Weekly Neuroscience Update

The stage when a brain is actively engaged in a new experience can be described as “online” activity. On the flip side of this neurological process, “offline” activity, or neural replay, is the process by which the brain rehearses what has been learned in order to strengthen the most important memories. The image is for illustrative purposes only. Image credit: NIH.

The stage when a brain is actively engaged in a new experience can be described as “online” activity. On the flip side of this neurological process, “offline” activity, or neural replay, is the process by which the brain rehearses what has been learned in order to strengthen the most important memories. The image is for illustrative purposes only. Image credit: NIH.

The permanence of memories has long thought to be mediated solely by the production of new proteins. However, new research has shown that the electrical activity of the brain may be a more primary factor in memory solidification.

Sleeping not only protects memories from being forgotten, it also makes them easier to access, according to new research. The findings suggest  that after sleep we are more likely to recall facts which we could not remember while still awake.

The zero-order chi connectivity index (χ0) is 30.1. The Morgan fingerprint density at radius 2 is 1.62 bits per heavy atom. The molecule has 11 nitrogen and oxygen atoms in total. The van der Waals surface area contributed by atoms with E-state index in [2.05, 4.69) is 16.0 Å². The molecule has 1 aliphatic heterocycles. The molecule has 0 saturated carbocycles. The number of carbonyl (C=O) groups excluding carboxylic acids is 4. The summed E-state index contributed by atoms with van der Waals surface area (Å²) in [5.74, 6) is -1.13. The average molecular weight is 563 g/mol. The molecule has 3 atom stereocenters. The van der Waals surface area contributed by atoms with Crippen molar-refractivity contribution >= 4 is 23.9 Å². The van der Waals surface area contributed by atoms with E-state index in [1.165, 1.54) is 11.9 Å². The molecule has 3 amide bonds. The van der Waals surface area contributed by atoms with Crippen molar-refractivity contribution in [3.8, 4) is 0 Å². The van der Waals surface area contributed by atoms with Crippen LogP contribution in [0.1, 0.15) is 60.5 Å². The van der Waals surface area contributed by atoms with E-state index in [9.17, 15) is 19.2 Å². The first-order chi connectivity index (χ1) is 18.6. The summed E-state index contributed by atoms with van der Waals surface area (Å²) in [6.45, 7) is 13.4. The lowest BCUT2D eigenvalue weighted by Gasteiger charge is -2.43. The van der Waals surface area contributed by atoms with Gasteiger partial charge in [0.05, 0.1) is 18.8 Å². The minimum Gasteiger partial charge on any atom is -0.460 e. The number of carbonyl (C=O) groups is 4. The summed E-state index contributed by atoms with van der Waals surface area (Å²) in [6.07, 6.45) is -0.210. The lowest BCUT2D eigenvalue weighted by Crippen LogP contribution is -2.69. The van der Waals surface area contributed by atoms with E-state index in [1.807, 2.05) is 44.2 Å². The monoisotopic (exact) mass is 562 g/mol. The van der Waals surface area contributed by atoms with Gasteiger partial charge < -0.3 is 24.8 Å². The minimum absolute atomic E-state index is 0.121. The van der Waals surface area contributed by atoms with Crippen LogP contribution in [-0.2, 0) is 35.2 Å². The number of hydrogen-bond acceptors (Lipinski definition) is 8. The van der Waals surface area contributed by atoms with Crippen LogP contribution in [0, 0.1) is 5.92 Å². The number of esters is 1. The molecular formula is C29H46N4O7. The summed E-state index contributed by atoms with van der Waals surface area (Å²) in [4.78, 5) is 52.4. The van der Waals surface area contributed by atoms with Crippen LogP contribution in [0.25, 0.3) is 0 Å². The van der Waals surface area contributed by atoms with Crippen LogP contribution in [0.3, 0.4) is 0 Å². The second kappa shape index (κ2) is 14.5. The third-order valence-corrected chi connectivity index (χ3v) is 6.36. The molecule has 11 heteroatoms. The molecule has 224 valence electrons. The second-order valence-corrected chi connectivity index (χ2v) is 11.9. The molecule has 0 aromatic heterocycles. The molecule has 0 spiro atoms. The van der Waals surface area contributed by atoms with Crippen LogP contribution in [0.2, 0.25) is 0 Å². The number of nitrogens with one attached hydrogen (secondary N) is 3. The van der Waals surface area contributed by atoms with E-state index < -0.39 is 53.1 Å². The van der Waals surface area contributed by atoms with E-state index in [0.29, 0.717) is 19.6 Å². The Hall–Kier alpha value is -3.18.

The tendency of more intelligent people to live longer has been shown, for the first time, to be mainly down to their genes by new research published in the International Journal of Epidemiology.

Dogs have a specialized region in their brains for processing faces, a new study finds.

The first ever genetic analysis of people with extremely high intelligence has revealed small but important genetic differences between some of the brightest people in the United States and the general population.

A new study, published in the Journal of the American Medical Association Neurology, found a strong association between insulin resistance and memory function decline, increasing the risk for Alzheimer’s disease. Insulin resistance is common in people who are obese, pre-diabetic or have Type 2 diabetes.

New brain research has mapped a key trouble spot likely to contribute to intellectual disability in Down syndrome.

Fundamental differences between how the brain forms during adolescence have been discovered in children with schizophrenia and their siblings, a new study shows. The study opens up new avenues for researchers to explore when developing treatment for the illness, which can be hugely debilitating for children.

Leave a Reply

Fill in your details below or click an icon to log in:

WordPress.com Logo

You are commenting using your WordPress.com account. Log Out / Change )

Twitter picture

You are commenting using your Twitter account. Log Out / Change )

Facebook photo

You are commenting using your Facebook account. Log Out / Change )

Google+ photo

You are commenting using your Google+ account. Log Out / Change )

Connecting to %s